ArcelorMittal asks S.Africa for steel tariff protection - CNBC Africa

ArcelorMittal asks S.Africa for steel tariff protection

Southern Africa

by Reuters 0

ArcelorMittal asks S.Africa for steel tariff protection. PHOTOS: ArcelorMittal

Africa's largest steel maker, ArcelorMittal South Africa, has asked the government to impose a 10 per cent import duty on steel and in return it may offer shares to black empowerment partners, a newspaper reported on Sunday.

Shares in the unit of the world's largest producer of steel are trading around their lowest levels in more than a decade and the company has said South Africa's high labour costs, poor rail infrastructure and slowing economy have forced it to consider cutting back operations and jobs.

The Sunday Times newspaper reported that steel baron Lakshmi Mittal was in South Africa in June, where he briefed President Jacob Zuma's government on the challenges in the steel industry and asked for intervention to counter cheap Chinese imports.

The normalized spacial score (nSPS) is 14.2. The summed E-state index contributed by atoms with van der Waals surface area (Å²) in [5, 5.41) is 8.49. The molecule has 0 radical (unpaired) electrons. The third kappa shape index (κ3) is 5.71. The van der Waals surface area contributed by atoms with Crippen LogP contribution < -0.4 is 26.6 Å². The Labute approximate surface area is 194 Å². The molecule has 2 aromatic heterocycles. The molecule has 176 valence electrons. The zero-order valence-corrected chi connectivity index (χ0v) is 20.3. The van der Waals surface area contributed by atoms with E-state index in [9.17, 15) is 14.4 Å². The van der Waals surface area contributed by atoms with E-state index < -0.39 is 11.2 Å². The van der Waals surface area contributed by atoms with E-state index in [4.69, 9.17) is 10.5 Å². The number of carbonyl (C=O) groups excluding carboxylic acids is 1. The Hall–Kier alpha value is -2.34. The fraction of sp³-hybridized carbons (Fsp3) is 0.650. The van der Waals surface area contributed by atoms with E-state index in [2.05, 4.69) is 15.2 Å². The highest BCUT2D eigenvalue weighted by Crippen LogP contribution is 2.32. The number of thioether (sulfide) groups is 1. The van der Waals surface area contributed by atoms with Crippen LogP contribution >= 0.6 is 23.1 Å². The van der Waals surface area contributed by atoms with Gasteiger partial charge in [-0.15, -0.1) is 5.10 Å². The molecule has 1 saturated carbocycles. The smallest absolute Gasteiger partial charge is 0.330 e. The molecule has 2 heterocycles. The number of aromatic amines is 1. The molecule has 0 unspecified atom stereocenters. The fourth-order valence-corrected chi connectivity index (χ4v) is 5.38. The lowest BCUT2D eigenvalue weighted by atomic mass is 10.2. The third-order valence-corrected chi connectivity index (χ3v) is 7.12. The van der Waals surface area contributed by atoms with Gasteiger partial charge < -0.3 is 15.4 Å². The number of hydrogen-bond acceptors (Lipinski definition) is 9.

"Rome is burning, every single day the industry loses millions and it is really, really concerning," Paul O'Flaherty, the CEO of ArcelorMittal South Africa told the newspaper.

He said the local economy "is dead, there is just no infrastructure spend".

According to Thomson Reuters data, shares in the company have dropped over 60 percent in the last 12-months and 54.8 percent so far this year.

ArcelorMittal South Africa has not made a profit in the past five years and in exchange for protection from steel imports, the newspaper reported that Mittal would be prepared to offer shares to black South African consortiums.

"We are at a stage where the major shareholder understands that we need an ownership deal and we are putting plans in place to do one. However you need an industry that you can invest in," O'Flaherty said.

ArcelorMittal is expected to decide by the end of July on the future of its Vandebijlpark operations, outside Johannesburg, its biggest loss-maker, which employs 4,500 workers.

The company and government spokesmen could not be reached for comment.